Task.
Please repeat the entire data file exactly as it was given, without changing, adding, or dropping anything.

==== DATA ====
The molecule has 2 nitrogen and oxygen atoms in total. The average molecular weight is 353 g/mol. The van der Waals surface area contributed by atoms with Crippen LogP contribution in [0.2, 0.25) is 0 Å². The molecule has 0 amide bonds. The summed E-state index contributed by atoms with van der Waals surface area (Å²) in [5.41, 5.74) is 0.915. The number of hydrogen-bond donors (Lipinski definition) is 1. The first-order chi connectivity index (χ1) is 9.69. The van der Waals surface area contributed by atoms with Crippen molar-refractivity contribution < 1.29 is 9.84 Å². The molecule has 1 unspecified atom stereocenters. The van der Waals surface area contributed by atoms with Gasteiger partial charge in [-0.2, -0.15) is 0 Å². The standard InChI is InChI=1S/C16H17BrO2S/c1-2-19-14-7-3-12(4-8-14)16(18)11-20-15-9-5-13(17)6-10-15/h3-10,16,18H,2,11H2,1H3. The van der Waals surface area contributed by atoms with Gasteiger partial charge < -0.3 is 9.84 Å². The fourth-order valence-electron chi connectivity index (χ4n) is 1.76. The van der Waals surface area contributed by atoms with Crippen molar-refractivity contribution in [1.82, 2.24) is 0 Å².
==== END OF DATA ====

The molecule has 2 nitrogen and oxygen atoms in total. The average molecular weight is 353 g/mol. The van der Waals surface area contributed by atoms with Crippen LogP contribution in [0.2, 0.25) is 0 Å². The molecule has 0 amide bonds. The summed E-state index contributed by atoms with van der Waals surface area (Å²) in [5.41, 5.74) is 0.915. The number of hydrogen-bond donors (Lipinski definition) is 1. The first-order chi connectivity index (χ1) is 9.69. The van der Waals surface area contributed by atoms with Crippen molar-refractivity contribution < 1.29 is 9.84 Å². The molecule has 1 unspecified atom stereocenters. The van der Waals surface area contributed by atoms with Gasteiger partial charge in [-0.2, -0.15) is 0 Å². The standard InChI is InChI=1S/C16H17BrO2S/c1-2-19-14-7-3-12(4-8-14)16(18)11-20-15-9-5-13(17)6-10-15/h3-10,16,18H,2,11H2,1H3. The van der Waals surface area contributed by atoms with Gasteiger partial charge < -0.3 is 9.84 Å². The fourth-order valence-electron chi connectivity index (χ4n) is 1.76. The van der Waals surface area contributed by atoms with Crippen molar-refractivity contribution in [1.82, 2.24) is 0 Å².